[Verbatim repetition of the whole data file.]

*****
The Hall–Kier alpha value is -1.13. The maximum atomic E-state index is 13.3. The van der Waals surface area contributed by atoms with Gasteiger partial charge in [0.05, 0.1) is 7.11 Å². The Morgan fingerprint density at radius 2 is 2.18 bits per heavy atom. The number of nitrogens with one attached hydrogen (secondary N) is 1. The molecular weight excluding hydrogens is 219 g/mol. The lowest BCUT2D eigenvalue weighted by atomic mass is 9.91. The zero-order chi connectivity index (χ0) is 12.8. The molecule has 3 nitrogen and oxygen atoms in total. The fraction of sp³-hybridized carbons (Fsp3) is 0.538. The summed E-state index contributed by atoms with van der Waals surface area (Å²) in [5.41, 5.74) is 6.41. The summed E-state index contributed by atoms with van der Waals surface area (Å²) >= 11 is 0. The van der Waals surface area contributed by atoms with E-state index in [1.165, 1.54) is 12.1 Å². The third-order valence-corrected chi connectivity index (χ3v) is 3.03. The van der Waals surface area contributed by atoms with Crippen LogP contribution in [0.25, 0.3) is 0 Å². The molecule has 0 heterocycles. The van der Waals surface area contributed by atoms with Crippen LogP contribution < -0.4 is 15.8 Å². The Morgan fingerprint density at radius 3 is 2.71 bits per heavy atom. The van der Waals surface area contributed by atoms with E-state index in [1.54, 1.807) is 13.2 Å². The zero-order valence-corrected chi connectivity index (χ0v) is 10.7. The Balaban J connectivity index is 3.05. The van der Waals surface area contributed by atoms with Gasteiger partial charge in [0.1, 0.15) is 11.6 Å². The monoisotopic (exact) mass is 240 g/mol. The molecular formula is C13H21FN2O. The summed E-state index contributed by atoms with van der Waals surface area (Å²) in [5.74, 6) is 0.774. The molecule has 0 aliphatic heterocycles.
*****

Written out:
The Hall–Kier alpha value is -1.13. The maximum atomic E-state index is 13.3. The van der Waals surface area contributed by atoms with Gasteiger partial charge in [0.05, 0.1) is 7.11 Å². The Morgan fingerprint density at radius 2 is 2.18 bits per heavy atom. The number of nitrogens with one attached hydrogen (secondary N) is 1. The molecular weight excluding hydrogens is 219 g/mol. The lowest BCUT2D eigenvalue weighted by atomic mass is 9.91. The zero-order chi connectivity index (χ0) is 12.8. The molecule has 3 nitrogen and oxygen atoms in total. The fraction of sp³-hybridized carbons (Fsp3) is 0.538. The summed E-state index contributed by atoms with van der Waals surface area (Å²) in [5.41, 5.74) is 6.41. The summed E-state index contributed by atoms with van der Waals surface area (Å²) >= 11 is 0. The van der Waals surface area contributed by atoms with E-state index in [1.165, 1.54) is 12.1 Å². The third-order valence-corrected chi connectivity index (χ3v) is 3.03. The van der Waals surface area contributed by atoms with Crippen LogP contribution in [0.25, 0.3) is 0 Å². The molecule has 0 heterocycles. The van der Waals surface area contributed by atoms with Crippen LogP contribution < -0.4 is 15.8 Å². The Morgan fingerprint density at radius 3 is 2.71 bits per heavy atom. The van der Waals surface area contributed by atoms with E-state index in [1.54, 1.807) is 13.2 Å². The zero-order valence-corrected chi connectivity index (χ0v) is 10.7. The Balaban J connectivity index is 3.05. The van der Waals surface area contributed by atoms with Gasteiger partial charge in [0.1, 0.15) is 11.6 Å². The monoisotopic (exact) mass is 240 g/mol. The molecular formula is C13H21FN2O. The summed E-state index contributed by atoms with van der Waals surface area (Å²) in [5.74, 6) is 0.774. The molecule has 0 aliphatic heterocycles.